US$ Currency Fluctuations Are A Time Bomb for F-35 Financing
(Source: nytkampfly.dk; posted Feb 24, 2017)
(Posted in Danish; unofficial translation by JoBo)
Large fluctuations in the dollar may well mean that the Danish fighter is far more expensive than the politicians have budgeted for and will absorb much of the extra money that especially the conservative parties have earmarked in the future Defence Budget.

As the parties behind the Defence Agreement on 9-June-2016 agreed to purchase 27 F-35 fighter aircraft, the financing proposal of the purchase of American fighter was based on an exchange rate of 6.25 Danish kroner.

The problem however is that the dollar has been down 12% in price against the Danish krone since January 2015. At present, the rate of about 7.0 Danish kroner to the dollar. This means that when Denmark later this year probably joins into a block buy of F-35 aircraft, at a price claimed to be of around 85 million dollars per unit, then the planes will not cost 531 million. Danish kroner, but around 596 million Danish kroner, if the current price holds -- a price increase of 12 percent. (In fact, while the “public” price will probably be over $100 million per aircraft, once incidentals, spares and enabling equipment are added it will no doubt work out to over $120 million per aircraft—Ed.)

As one source told nytkampfly.dk: “"This is a much bigger problem for Denmark than Trump's tweets on F-35". When all exceedances of the budget to purchasing combat aircraft have to be financed within the current defense budget, then the price increase due to exchange rate change will absorb much of the extra money for defense, which particularly the conservatives parties have requested for a new future defense plan.

The upcoming F-35 block buy will include aircraft for delivery in 2020, 2021 and 2022. As Denmark must have four aircraft in 2021 and six aircraft in 2022, the block buy purchases include 10 Danish aircraft. The first document which will be presented to the Parliamentary Finance Committee's board in December 2017 or January 2018 will only include these 10 aircraft.

The (budget) document will have to be based on the unit price Lockheed Martin and the Joint Program Office on behalf of the participants in the F-35 block buy may have negotiated and the current dollar exchange rate at the time the proposal is presented to the Finance Committee. The remaining 17 aircraft will be purchased in at least one later block buy, where the dollar can be increased or decreased again easily.

Essential is a passage in the agreement (of 2016): "Parties to the Agreement have agreed that prior to contracting for the last six aircraft, dependent on price a decision can be taken to purchase fewer aircraft, also when the first aircraft is delivered on time and at the expected price level". This means that there might be two future batches after the first batch of 10 aircraft: a second batch of 11 for delivery in 2023-2024 and a last batch of 6 aircraft for delivery in 2025-2026. So, there are two future batches with two times a risk (or chance) of changing price levels.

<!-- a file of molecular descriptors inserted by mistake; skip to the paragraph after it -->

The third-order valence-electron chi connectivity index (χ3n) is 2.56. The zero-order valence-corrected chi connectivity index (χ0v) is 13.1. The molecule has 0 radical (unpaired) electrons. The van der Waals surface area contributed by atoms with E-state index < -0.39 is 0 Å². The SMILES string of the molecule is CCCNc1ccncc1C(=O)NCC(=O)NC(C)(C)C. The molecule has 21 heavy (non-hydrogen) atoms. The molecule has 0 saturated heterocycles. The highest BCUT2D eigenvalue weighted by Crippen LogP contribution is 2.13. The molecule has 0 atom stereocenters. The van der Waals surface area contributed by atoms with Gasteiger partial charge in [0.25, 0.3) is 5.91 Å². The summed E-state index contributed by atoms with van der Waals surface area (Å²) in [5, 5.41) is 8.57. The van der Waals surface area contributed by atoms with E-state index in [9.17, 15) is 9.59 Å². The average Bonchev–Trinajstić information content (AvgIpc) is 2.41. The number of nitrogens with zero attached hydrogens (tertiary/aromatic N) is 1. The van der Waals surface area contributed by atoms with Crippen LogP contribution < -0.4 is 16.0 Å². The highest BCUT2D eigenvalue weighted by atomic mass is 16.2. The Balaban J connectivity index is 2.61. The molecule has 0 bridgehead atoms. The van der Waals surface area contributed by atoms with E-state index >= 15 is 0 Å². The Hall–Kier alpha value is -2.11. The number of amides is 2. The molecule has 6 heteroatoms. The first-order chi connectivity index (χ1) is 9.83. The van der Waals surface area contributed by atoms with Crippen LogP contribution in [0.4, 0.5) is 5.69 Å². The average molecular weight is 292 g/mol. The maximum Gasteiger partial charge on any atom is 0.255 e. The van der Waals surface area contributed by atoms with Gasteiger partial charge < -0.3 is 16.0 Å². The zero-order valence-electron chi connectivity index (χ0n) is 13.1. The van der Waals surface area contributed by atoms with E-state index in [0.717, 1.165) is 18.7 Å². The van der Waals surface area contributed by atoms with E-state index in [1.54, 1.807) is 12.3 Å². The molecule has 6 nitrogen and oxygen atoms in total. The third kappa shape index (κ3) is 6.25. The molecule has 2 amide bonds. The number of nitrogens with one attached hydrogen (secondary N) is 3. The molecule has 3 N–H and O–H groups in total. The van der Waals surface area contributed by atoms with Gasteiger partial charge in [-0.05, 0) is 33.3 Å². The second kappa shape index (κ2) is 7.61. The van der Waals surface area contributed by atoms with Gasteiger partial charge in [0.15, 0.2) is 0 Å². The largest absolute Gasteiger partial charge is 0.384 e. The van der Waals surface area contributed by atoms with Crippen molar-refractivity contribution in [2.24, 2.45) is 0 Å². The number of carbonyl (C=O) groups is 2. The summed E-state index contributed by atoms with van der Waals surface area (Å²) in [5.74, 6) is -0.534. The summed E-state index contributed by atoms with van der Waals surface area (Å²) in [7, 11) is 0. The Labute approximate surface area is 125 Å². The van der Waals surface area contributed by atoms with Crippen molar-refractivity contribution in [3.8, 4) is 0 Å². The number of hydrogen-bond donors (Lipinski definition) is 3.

Ultimately this year we will become wiser about what the exact unit price is over the 10 Danish F-35 aircraft, we will learn more about what the dollar is expected to be at the crucial moment and we will learn more about the other expenses associated with the acquisition, whether these will be higher or lower than we had budgeted.

As a F-35 partnership country Lockheed Martin only makes public the "fly-away cost". This net price only includes aircraft airframe and engine. However, add to this weapon simulators, support equipment, spare parts, etc. to be acquired also. This all together will be the total contract price. Since many of the weapons and simulators and support equipment also must be purchased in the United States, then the high dollar will influence the total contract price negatively. In addition, the payment is likely to fall in several installments, when the additional 17 aircraft will be purchased.

Therefore, it cannot be ruled out that the politicians more than once have to find extra money within the defence budget to finalise the total F-35 combat aircraft purchase, simply because of price increases. Thus, there is a risk that a large part of the increase of the defense budget will be eaten up by currency fluctuations, and that during the conciliation period 2018-2022 other major investments will be blocked until the exact price is known for the purchases of combat aircraft in batch two and three - the aircraft to be delivered in 2023-2024 and 2025-2026. Most likely this will become clear in the future defense papers in about 2020-2022, and not before.


(EDITOR’S NOTE: See our Jan. 23, 2017 story “While Trump Fumes, F-35 Subcontractors Reap Bumper Profits and Buyer Countries Quake” for our analysis of how exchange rate fluctuations are affecting the F-35 program)

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